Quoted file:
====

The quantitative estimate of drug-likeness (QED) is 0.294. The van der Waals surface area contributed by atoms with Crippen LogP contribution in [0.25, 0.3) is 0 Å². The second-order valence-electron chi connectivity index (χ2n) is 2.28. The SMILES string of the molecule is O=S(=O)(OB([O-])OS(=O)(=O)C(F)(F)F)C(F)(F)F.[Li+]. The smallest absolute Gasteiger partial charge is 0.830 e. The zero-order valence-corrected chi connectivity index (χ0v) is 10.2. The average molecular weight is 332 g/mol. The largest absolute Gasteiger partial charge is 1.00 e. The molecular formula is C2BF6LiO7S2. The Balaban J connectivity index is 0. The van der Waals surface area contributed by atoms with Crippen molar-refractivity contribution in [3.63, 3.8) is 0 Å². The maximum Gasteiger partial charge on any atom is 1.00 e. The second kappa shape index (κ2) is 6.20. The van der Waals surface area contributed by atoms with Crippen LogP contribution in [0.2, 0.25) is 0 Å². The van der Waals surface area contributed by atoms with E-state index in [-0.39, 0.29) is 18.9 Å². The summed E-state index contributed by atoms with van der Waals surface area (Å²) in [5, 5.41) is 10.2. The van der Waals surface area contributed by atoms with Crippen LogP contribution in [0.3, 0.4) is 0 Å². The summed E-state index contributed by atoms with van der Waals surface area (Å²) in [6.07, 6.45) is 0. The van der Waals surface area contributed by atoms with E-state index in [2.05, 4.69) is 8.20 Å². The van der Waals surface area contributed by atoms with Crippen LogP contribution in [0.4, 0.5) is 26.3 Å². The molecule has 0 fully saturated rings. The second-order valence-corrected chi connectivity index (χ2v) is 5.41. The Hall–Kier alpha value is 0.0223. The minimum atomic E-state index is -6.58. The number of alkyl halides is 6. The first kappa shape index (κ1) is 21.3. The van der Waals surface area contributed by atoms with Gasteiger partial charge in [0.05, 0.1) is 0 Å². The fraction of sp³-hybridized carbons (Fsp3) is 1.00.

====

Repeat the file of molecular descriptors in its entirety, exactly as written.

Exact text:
The quantitative estimate of drug-likeness (QED) is 0.294. The van der Waals surface area contributed by atoms with Crippen LogP contribution in [0.25, 0.3) is 0 Å². The second-order valence-electron chi connectivity index (χ2n) is 2.28. The SMILES string of the molecule is O=S(=O)(OB([O-])OS(=O)(=O)C(F)(F)F)C(F)(F)F.[Li+]. The smallest absolute Gasteiger partial charge is 0.830 e. The zero-order valence-corrected chi connectivity index (χ0v) is 10.2. The average molecular weight is 332 g/mol. The largest absolute Gasteiger partial charge is 1.00 e. The molecular formula is C2BF6LiO7S2. The Balaban J connectivity index is 0. The van der Waals surface area contributed by atoms with Crippen molar-refractivity contribution in [3.63, 3.8) is 0 Å². The maximum Gasteiger partial charge on any atom is 1.00 e. The second kappa shape index (κ2) is 6.20. The van der Waals surface area contributed by atoms with Crippen LogP contribution in [0.2, 0.25) is 0 Å². The van der Waals surface area contributed by atoms with E-state index in [-0.39, 0.29) is 18.9 Å². The summed E-state index contributed by atoms with van der Waals surface area (Å²) in [5, 5.41) is 10.2. The van der Waals surface area contributed by atoms with Crippen LogP contribution in [0.3, 0.4) is 0 Å². The summed E-state index contributed by atoms with van der Waals surface area (Å²) in [6.07, 6.45) is 0. The van der Waals surface area contributed by atoms with E-state index in [2.05, 4.69) is 8.20 Å². The van der Waals surface area contributed by atoms with Crippen LogP contribution in [0.4, 0.5) is 26.3 Å². The molecule has 0 fully saturated rings. The second-order valence-corrected chi connectivity index (χ2v) is 5.41. The Hall–Kier alpha value is 0.0223. The minimum atomic E-state index is -6.58. The number of alkyl halides is 6. The first kappa shape index (κ1) is 21.3. The van der Waals surface area contributed by atoms with Gasteiger partial charge in [0.05, 0.1) is 0 Å². The fraction of sp³-hybridized carbons (Fsp3) is 1.00.